An aircraft cleaner is blackmailed into stashing a package containing a handgun onto a Seattle aircraft bound for Honolulu. Eventually, the hijacking occurs, and the terrorist’s demands are different than the ones we’ve seen before. Leave it at that as I don’t want to spoil it for you.
We also meet a bunch of the passengers, including a spoiled socialite and a homicide detective. The action unfolds in the air with an awesome fight scene and close-up gun-fighting, resulting in the deaths of the pilots and the need for someone to fly and land the plane in Hawaii.
Cora is a recent widow who is on the flight to Honolulu. She’s en route to American Samoa to attend a ceremony honoring her dead husband who recently perished in a helicopter crash while doing relief work. We quickly learn that her dad was a pilot, so the title of the novel gives it away that she’s an important character.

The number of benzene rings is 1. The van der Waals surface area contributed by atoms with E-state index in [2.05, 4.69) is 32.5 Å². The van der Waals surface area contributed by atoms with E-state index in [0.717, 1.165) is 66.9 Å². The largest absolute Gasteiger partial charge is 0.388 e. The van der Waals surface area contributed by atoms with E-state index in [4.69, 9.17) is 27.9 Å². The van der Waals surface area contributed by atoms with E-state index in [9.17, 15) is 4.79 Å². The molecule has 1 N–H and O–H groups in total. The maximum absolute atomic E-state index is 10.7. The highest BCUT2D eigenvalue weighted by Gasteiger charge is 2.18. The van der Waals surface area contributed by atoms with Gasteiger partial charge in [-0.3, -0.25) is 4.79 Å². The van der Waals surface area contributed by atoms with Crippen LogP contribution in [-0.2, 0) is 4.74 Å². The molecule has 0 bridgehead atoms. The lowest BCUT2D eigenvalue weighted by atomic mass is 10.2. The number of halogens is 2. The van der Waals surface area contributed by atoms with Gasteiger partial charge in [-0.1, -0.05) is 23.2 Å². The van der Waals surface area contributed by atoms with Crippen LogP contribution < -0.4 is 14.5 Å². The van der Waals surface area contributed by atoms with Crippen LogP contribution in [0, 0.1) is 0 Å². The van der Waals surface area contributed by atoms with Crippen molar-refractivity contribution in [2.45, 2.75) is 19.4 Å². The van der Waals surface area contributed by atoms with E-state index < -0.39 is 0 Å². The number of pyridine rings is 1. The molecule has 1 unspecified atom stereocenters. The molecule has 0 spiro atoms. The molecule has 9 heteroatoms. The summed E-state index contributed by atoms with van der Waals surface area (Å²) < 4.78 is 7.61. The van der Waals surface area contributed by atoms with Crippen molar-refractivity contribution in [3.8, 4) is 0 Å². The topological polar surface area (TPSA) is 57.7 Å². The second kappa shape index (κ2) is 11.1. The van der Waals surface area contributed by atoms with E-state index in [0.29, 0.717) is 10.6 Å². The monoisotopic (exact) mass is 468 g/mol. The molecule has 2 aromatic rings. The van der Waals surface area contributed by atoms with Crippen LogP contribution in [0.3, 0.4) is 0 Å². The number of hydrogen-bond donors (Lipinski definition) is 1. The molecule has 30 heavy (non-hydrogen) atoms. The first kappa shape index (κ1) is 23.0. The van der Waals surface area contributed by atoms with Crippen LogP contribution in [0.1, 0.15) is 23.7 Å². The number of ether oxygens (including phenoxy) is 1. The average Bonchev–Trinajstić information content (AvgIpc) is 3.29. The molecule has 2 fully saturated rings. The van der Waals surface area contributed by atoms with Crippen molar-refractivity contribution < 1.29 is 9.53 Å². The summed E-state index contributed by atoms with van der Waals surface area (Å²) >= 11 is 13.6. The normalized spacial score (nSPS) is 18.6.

As information about the terrorists comes to light, it becomes clear that the reader’s assumptions about the motives and ideologies is a barrel of red herrings. Not every passenger is who they claim to be, and the surprises and twists are doled out slowly over the course of the terrorist-adventure-mystery.
The adventure story of getting the plane safely on the ground — allowing the main characters to find romance on Earth — was genuinely exciting and worth your time. However, the real agenda of the hijackers was a major let-down and required a suspension of disbelief that made me question if the author really stuck the landing.
Overall, The Pilot’s Daughter is a well-written aviation adventure by an author worth discovering. If you don’t take it too seriously, you’ll probably have a lot of fun reading it.